Lumpen: Vagrancies of a Concept from Marx to Fanon (and on)
This dissertation, Lumpen: Vagrancies of a Concept from Marx to Fanon (and on), tracks the concept of the lumpenproletariat from its coinage by Karl Marx through its reworking by Franz Fanon, the Black Panthers and others in the context of the colonial liberation and Black Power movements, and onwards into contemporary debates about populism, identity, politics, and the end of work. From its origins an unstable concept, the lumpenproletariat raises a series of interrelated questions about the relation of class to interest, interest to identity, and identity to politics. Succinctly, the dissertation asks: what happens to the Marxian project when the future of productive labor seems in doubt, both as a source of capital valorization and as a foundation for political action?
Contemporary engagement with the category of the lumpenproletariat has typically focused on the latter as a symbol of the irreducible autonomy of the political, ignoring the concept’s empirical referent. Separately, a growing body of literature has grappled with the increase of economically redundant surplus populations produced, in part, by technological automation, a phenomenon obliquely reflected in recent philosophical fascination with, for instance, bare life, necropolitics and the abject. Such work has however rarely considered the political ramifications of such transformations. What we would need, then, is a theoretical framework capable of grasping both aspects of this twofold problematic—the determinacy of dispossession, the indeterminacy of its political expression.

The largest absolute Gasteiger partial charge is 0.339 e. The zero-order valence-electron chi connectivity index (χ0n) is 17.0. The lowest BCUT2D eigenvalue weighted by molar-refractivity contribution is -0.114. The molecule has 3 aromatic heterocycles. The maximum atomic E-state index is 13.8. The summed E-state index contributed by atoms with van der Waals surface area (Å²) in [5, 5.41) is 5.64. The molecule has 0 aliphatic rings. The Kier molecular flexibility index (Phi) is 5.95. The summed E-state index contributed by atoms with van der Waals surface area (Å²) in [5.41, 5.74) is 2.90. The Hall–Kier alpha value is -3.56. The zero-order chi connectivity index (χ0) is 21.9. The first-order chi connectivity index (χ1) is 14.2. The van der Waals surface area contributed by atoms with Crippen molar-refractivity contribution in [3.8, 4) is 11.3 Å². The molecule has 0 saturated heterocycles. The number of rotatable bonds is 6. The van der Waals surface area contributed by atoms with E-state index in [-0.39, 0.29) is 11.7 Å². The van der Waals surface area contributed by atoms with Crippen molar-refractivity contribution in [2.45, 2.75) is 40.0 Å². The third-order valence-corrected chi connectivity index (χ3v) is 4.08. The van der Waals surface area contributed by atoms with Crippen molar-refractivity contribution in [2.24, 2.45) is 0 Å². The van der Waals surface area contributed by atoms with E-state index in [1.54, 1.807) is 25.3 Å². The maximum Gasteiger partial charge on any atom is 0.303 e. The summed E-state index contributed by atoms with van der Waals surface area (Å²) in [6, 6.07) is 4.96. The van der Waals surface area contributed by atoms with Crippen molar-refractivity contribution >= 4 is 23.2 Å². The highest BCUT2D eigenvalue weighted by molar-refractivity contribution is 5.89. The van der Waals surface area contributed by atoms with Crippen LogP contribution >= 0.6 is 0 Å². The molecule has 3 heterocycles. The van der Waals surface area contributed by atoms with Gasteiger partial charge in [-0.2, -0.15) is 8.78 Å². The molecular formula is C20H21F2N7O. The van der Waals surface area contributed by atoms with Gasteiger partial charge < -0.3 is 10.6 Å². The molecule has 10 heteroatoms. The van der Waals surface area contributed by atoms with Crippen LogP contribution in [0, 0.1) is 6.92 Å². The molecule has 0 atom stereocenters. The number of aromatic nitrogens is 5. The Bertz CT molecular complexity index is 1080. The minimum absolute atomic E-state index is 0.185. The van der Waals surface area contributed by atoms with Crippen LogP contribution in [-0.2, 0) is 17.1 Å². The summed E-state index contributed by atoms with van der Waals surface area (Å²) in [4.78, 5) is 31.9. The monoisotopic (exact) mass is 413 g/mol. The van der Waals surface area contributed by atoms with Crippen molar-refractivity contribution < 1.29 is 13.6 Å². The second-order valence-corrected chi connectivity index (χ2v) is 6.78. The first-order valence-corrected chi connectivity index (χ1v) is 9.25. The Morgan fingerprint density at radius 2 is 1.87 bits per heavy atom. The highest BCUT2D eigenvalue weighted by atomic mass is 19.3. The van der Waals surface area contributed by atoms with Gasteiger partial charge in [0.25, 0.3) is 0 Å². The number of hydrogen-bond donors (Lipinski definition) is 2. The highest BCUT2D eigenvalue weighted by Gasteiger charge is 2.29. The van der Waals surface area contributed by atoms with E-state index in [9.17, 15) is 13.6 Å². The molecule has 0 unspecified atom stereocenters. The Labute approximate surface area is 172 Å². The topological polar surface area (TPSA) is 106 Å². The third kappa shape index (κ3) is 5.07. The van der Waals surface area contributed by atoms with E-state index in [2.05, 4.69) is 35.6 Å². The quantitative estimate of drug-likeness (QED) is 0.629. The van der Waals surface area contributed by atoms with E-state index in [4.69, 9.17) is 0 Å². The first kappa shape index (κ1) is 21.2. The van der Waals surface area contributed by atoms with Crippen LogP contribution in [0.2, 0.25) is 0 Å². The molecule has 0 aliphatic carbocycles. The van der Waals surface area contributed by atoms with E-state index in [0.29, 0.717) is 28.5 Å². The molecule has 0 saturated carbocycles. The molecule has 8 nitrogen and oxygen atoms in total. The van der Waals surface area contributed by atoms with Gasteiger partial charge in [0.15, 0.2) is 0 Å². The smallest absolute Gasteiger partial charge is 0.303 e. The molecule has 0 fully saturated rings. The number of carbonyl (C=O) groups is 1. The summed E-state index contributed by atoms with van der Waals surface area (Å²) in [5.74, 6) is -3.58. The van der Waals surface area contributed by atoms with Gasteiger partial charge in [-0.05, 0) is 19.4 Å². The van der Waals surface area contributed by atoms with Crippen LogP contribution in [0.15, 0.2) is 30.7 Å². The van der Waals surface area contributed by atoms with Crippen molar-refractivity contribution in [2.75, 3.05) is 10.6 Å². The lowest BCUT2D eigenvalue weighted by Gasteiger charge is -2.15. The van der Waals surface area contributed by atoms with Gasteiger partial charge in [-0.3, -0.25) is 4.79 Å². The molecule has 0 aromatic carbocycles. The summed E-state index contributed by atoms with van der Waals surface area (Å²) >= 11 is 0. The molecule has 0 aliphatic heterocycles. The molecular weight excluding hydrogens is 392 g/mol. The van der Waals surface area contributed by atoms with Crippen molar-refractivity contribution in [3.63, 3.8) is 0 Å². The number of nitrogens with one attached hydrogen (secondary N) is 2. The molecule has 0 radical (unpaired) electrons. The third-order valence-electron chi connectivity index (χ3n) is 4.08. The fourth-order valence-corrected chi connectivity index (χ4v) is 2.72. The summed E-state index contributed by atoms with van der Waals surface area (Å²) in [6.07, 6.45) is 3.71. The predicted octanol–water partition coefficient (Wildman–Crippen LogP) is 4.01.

The beginnings of such a framework can be found, I argue, in the writings on the lumpenproletariat in the work of Frantz Fanon, James Boggs, and the Black Panthers. Developing their scattered insights, I argue that the lumpenproletariat names both the tendential production of an economically redundant surplus population and the lack of any automatic correlation between this (or any) social condition and political subjectivation. This gap between economic and political, structure and subject, becomes then the space for the creative articulation of a collective subject as a properly political project. This is precisely the task of a socialist politics today.
Whether in terms of its objective position at the point of production or its subjective consciousness of the need for revolution, the decline of the industrial proletariat has often been figured as synonymous with that of socialist politics. In contrast, my dissertation suggestions that a recuperation of the rich and half-forgotten legacy of the lumpenproletariat emerging out of the Black radical tradition can help provide a model for constructing a powerful socialist movement in the present.
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